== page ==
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Canada (158,223)
Psychology (9,573)
PSYB57H3 (369)
George Cree (102)


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University of Toronto Scarborough
George Cree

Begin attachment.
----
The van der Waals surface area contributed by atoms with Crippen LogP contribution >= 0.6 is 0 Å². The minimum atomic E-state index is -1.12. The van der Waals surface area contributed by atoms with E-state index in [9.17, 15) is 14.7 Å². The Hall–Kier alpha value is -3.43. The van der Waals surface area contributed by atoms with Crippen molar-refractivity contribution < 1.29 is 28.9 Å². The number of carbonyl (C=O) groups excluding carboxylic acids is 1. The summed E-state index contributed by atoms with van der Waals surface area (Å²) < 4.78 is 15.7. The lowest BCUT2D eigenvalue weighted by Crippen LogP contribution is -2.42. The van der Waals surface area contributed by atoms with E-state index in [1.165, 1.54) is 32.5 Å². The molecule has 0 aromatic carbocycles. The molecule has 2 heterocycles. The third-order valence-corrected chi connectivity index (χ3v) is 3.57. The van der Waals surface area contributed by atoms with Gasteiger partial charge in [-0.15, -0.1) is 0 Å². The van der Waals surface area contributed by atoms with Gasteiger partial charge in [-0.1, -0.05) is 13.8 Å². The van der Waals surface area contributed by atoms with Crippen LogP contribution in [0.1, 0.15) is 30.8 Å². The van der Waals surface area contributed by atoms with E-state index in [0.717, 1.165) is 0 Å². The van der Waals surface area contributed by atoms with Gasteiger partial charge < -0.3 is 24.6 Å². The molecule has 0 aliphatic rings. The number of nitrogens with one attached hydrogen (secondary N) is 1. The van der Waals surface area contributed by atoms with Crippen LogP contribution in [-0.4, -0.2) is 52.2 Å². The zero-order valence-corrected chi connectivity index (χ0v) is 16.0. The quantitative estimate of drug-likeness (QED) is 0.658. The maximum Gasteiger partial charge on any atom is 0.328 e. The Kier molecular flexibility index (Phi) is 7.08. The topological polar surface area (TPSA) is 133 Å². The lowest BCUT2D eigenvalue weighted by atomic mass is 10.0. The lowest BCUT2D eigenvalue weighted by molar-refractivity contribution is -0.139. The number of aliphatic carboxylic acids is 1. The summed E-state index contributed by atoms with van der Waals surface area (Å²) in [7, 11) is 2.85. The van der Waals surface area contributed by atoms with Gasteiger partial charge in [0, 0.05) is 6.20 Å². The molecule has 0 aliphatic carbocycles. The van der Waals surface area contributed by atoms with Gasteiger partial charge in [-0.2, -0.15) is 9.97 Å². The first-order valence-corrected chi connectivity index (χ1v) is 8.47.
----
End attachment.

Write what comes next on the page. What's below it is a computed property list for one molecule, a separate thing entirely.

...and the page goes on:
PSYB57 – Chapter 4: Representation and Knowledge in Long-term memory 1. Knowledge: info about the world (likely to be true, have a justification for believing) that is stored in memory, from everyday to the formal  interferences during perception! - Essential for the competent function of most mental processes: memory, language, thought, perception and attention - Roles (7): categorization and inference, action, perception and attention, memory, language and thought - Relies on representations!! (lays the groundwork for knowledge) Without knowledge (1) Unable to categorize things: ability to establish that a perceived entity belongs to a particular group of things that share key characteristics (camera – register images but unable to grasp what they mean) - Categorization allows you to draw inferences!! (2) No appropriate action; cannot complete the partial perception. - KNOWLEDGE AFFECTS PERCEPTION (3) No idea where to focus your attention (4) Lose the ability to understand language KNOWLEDGE ENABLES SOPHISTAICATED THOUGHT (Decision making, planning, problem solving, reasoning) 2. Representation: a physical state that stands for an object, event, or concept. (1) Must be intentional – constructed to stand for something else - Evolution entrusted part of the storage of info to unconscious automatic mechanisms in the brain (2) Must carry information – carry info about what it stands for  use info to recognize other things like it - can produce useful inferences about the other ones you encountered 3. 4 Possible Formats for Representation (1) Format (the type of its code) - Elements that make up a rep + how these elements are arranged, relies on characteristics of processes that operate on them to extract info (2) Modality-specific: make use of perceptual/motor systems (3) Amodal: residing outside the perceptual and motor modalities, lack of sensory stimulation (4) Content: info it conveys 4. Modality-specific: make use of perceptual/motor systems An image has 3 ELEMENTS, when taken together DETERMINE CONTENT: (1) Spatiotemporal window: a photograph taken of the scene does not capture everything in that scene, but only that part of it within a “Spatiotemporal window” (2) Stored (storage) units: each individual unit also has a spatiotemporal window. Captures the info within a bounded spatial and temporal region nested within a larger window. (Pixels if the camera is digital, laid out in a grid) (3) Stored information: collective info specifies the content of the image, resides implicitly in the image OCCIPITAL LOBES (V1 area, OCIPPITAL CORTEX): represent visual images, damage in right side  blindness in left visual field! - Pattern of brain activation on brain`s surface = same shape of that of the stimulus - Their spatial layout in the brain is similar to the layout of space in the environment - Mental images found in visual, motor & auditory system, they are interpreted depending on where you focus your attention, interpretation of the object varies. Mental images... – brain images are not as continuous and complete as photographs - Visual attention = responsible for this unevenness - Representations within a processing system that interprets them in specific ways 5. Meaningful entity: an object /event that plays an important role in an organism`s survival and pursuit of goods (frog being able to detect the bug  motor system to catch the bug) - Function of these pop`ns of neurons  detect entities in the world meaningful to frogs - They interpret regions of images as indicating the presence of a particular feature (meaningful sensory aspect of a perceived stimulus)  feature-detecting neurons active  categorize a region of an image as containing a meaningful feature of an object/event Feature detection accomplished NOT BY SINGLE NEURONS, BY POPN OF NEURONS  GRADED response!! (More reliable) NOT an all-or nothing response! As visual signals travel along pathways; from PRIMARY VISUAL CORTEX  OCCIPITAL LOBE  TEMPORAL & PARIETAL LOBES, various types of features are extracted (shape, orientation, color, movement of object)  popns of conjunctive neurons integrate info to establish a feature representation POPNS OF FEATURE-DETECTING NEURONS EXIST FOR ALL MODALITIES, NOT JUST VISION 6. Amodal words & symbols are 2 DIFFERENT THINGS, words stand for amodal symbols that underlie them. Amodal symbols: depend on will & discretion + describe the properties of and relations among meaningful entities in a scene - Lie outside the modalities + with no modality-specific characteristics, usually assumed to reside in knowledge systems  describe contents of a visual states BUT lie outside the visual system! 3 Types of Amodal Systems (1) Frames: a structure that specifies a set of relations that links objects in the environment (2) Semantic networks: rep essentially the same relations and objects in diagram form (3) Property lists: names the characteristics of the entities belonging to a category - Omit the relations btw properties (diff from (1) & (2)!) Properties in Property List Features in Modality-specific Records Symbols that rep properties are amodal Features are modal Captures relatively abstract aspects of an Tend to compare fundamental perceptual object details (edges, color, etc.) Complement images in that they categorize Record points of light or other sensory data regions of an image meaningfully Continue interpretive process Categorize elementary properties of images , in service of identifying meaningful entities 7. Statistical pattern in neural nets: offers greater scope than the amodal system - In TEMPORAL LOBES, become active to stand for an image - Neurons rep the stat patter = conjunctive neurons (1) Elements of a stat pattern can be viewed as neurons/popn of neurons that are on/off – fire/do not fire (2) In an amodal system a single amodal symbol typically reps a category, in a neural net multiple stats pattern can rep the same category Flexibility offered by varying statistical pattern reflects the reality of the world! (Not all cakes are exactly the same) Simulation: stat pattern can reactivate image and feature info even after the original scene is no longer present (the next day your friend reminds you how great the cake was) - Bottom-up processing through a perceptual system produces stat representation, In top-down manner, stat pattern partially reactivated features extracted from the cake  generate mental images, remember past events  re-enacts at least partially the original visual processing 8. Category knowledge: develops from (1) establishing representations of a category`s individual member, (2) integrating those representations (1) All category members become linked by virtue of the common stats units they share (2) Shared units constitute a stat rep of the category, not just of one member  means of retrieving category members from memory , reactivates the image and feature processing associated w/ a category member thereby stimulating it POWER OF CATERGORY KNOWLEDGE – captures and integrates diverse pieces of info about a category (know how to act + can predict what will happen based on experience) - Contains diverse info that goes beyond what is immediately before your eyes  draw many USEFUL INFERENCES + PERFO